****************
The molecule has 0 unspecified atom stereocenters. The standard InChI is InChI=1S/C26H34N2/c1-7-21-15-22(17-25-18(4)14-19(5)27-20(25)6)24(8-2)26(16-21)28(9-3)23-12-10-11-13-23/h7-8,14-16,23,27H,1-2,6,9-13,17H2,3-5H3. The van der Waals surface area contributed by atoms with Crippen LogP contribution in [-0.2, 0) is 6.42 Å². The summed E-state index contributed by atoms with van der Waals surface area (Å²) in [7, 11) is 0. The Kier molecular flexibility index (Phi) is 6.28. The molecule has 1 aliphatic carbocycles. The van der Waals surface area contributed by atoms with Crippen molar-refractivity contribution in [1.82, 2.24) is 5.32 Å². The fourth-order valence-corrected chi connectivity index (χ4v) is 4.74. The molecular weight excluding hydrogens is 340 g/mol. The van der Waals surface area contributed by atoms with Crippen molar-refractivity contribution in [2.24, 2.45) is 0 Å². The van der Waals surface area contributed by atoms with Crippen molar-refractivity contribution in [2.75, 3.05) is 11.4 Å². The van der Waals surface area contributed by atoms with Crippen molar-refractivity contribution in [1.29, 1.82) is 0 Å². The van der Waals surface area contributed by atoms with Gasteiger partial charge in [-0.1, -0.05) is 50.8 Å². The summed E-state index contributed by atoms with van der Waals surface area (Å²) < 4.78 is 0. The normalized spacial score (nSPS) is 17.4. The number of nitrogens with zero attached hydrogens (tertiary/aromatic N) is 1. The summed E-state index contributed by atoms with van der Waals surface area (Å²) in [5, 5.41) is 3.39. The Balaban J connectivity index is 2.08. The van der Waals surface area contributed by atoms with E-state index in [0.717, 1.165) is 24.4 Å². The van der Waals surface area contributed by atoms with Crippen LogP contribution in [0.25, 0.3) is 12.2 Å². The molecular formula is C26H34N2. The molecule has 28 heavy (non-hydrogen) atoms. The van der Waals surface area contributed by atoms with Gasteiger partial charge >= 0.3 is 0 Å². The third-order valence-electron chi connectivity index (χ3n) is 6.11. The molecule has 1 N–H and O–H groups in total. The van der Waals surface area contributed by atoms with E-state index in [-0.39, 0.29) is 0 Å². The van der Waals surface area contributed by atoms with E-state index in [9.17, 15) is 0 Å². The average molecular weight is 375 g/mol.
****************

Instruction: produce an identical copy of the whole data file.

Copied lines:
The molecule has 0 unspecified atom stereocenters. The standard InChI is InChI=1S/C26H34N2/c1-7-21-15-22(17-25-18(4)14-19(5)27-20(25)6)24(8-2)26(16-21)28(9-3)23-12-10-11-13-23/h7-8,14-16,23,27H,1-2,6,9-13,17H2,3-5H3. The van der Waals surface area contributed by atoms with Crippen LogP contribution in [-0.2, 0) is 6.42 Å². The summed E-state index contributed by atoms with van der Waals surface area (Å²) in [7, 11) is 0. The Kier molecular flexibility index (Phi) is 6.28. The molecule has 1 aliphatic carbocycles. The van der Waals surface area contributed by atoms with Crippen molar-refractivity contribution in [1.82, 2.24) is 5.32 Å². The fourth-order valence-corrected chi connectivity index (χ4v) is 4.74. The molecular weight excluding hydrogens is 340 g/mol. The van der Waals surface area contributed by atoms with Crippen molar-refractivity contribution in [2.24, 2.45) is 0 Å². The van der Waals surface area contributed by atoms with Crippen molar-refractivity contribution in [2.75, 3.05) is 11.4 Å². The van der Waals surface area contributed by atoms with Crippen molar-refractivity contribution in [1.29, 1.82) is 0 Å². The van der Waals surface area contributed by atoms with Gasteiger partial charge in [-0.1, -0.05) is 50.8 Å². The summed E-state index contributed by atoms with van der Waals surface area (Å²) < 4.78 is 0. The normalized spacial score (nSPS) is 17.4. The number of nitrogens with zero attached hydrogens (tertiary/aromatic N) is 1. The summed E-state index contributed by atoms with van der Waals surface area (Å²) in [5, 5.41) is 3.39. The Balaban J connectivity index is 2.08. The van der Waals surface area contributed by atoms with E-state index in [0.717, 1.165) is 24.4 Å². The van der Waals surface area contributed by atoms with Crippen LogP contribution in [0.25, 0.3) is 12.2 Å². The molecular formula is C26H34N2. The molecule has 28 heavy (non-hydrogen) atoms. The van der Waals surface area contributed by atoms with Gasteiger partial charge >= 0.3 is 0 Å². The third-order valence-electron chi connectivity index (χ3n) is 6.11. The molecule has 1 N–H and O–H groups in total. The van der Waals surface area contributed by atoms with E-state index in [-0.39, 0.29) is 0 Å². The van der Waals surface area contributed by atoms with E-state index in [9.17, 15) is 0 Å². The average molecular weight is 375 g/mol.